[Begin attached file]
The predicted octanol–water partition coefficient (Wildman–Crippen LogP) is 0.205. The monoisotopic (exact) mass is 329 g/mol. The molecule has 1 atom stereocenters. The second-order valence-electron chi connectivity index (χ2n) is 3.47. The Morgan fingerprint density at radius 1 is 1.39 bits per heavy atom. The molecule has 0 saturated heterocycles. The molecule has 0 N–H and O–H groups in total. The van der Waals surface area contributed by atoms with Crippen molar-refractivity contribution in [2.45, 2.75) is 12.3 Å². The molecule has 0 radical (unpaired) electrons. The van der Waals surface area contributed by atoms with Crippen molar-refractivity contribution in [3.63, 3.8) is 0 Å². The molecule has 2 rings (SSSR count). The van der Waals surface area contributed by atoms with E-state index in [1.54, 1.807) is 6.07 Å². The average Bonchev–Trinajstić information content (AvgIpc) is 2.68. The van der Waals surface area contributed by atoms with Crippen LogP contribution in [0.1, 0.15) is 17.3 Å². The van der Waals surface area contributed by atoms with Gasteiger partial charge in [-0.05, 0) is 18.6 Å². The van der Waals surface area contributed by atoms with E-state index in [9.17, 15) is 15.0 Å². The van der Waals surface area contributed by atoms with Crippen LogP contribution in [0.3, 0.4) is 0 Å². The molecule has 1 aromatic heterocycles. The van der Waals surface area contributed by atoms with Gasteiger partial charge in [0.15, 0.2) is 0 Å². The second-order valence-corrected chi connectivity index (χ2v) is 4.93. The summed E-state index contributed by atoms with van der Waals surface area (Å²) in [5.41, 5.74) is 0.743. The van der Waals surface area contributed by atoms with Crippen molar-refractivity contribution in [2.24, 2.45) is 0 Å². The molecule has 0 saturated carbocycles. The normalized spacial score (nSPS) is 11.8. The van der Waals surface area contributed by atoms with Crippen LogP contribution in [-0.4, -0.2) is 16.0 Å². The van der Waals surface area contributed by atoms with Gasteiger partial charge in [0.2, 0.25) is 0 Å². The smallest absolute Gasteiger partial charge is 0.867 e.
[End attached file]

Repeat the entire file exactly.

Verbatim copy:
The predicted octanol–water partition coefficient (Wildman–Crippen LogP) is 0.205. The monoisotopic (exact) mass is 329 g/mol. The molecule has 1 atom stereocenters. The second-order valence-electron chi connectivity index (χ2n) is 3.47. The Morgan fingerprint density at radius 1 is 1.39 bits per heavy atom. The molecule has 0 saturated heterocycles. The molecule has 0 N–H and O–H groups in total. The van der Waals surface area contributed by atoms with Crippen molar-refractivity contribution in [2.45, 2.75) is 12.3 Å². The molecule has 0 radical (unpaired) electrons. The van der Waals surface area contributed by atoms with Crippen molar-refractivity contribution in [3.63, 3.8) is 0 Å². The molecule has 2 rings (SSSR count). The van der Waals surface area contributed by atoms with E-state index in [1.54, 1.807) is 6.07 Å². The average Bonchev–Trinajstić information content (AvgIpc) is 2.68. The van der Waals surface area contributed by atoms with Crippen LogP contribution in [0.1, 0.15) is 17.3 Å². The van der Waals surface area contributed by atoms with Gasteiger partial charge in [-0.05, 0) is 18.6 Å². The van der Waals surface area contributed by atoms with E-state index in [9.17, 15) is 15.0 Å². The van der Waals surface area contributed by atoms with Crippen LogP contribution in [0.3, 0.4) is 0 Å². The molecule has 1 aromatic heterocycles. The van der Waals surface area contributed by atoms with Gasteiger partial charge in [0.15, 0.2) is 0 Å². The second-order valence-corrected chi connectivity index (χ2v) is 4.93. The summed E-state index contributed by atoms with van der Waals surface area (Å²) in [5.41, 5.74) is 0.743. The van der Waals surface area contributed by atoms with Crippen molar-refractivity contribution in [2.24, 2.45) is 0 Å². The molecule has 0 saturated carbocycles. The normalized spacial score (nSPS) is 11.8. The van der Waals surface area contributed by atoms with Crippen LogP contribution in [-0.4, -0.2) is 16.0 Å². The van der Waals surface area contributed by atoms with Gasteiger partial charge in [0.2, 0.25) is 0 Å². The smallest absolute Gasteiger partial charge is 0.867 e.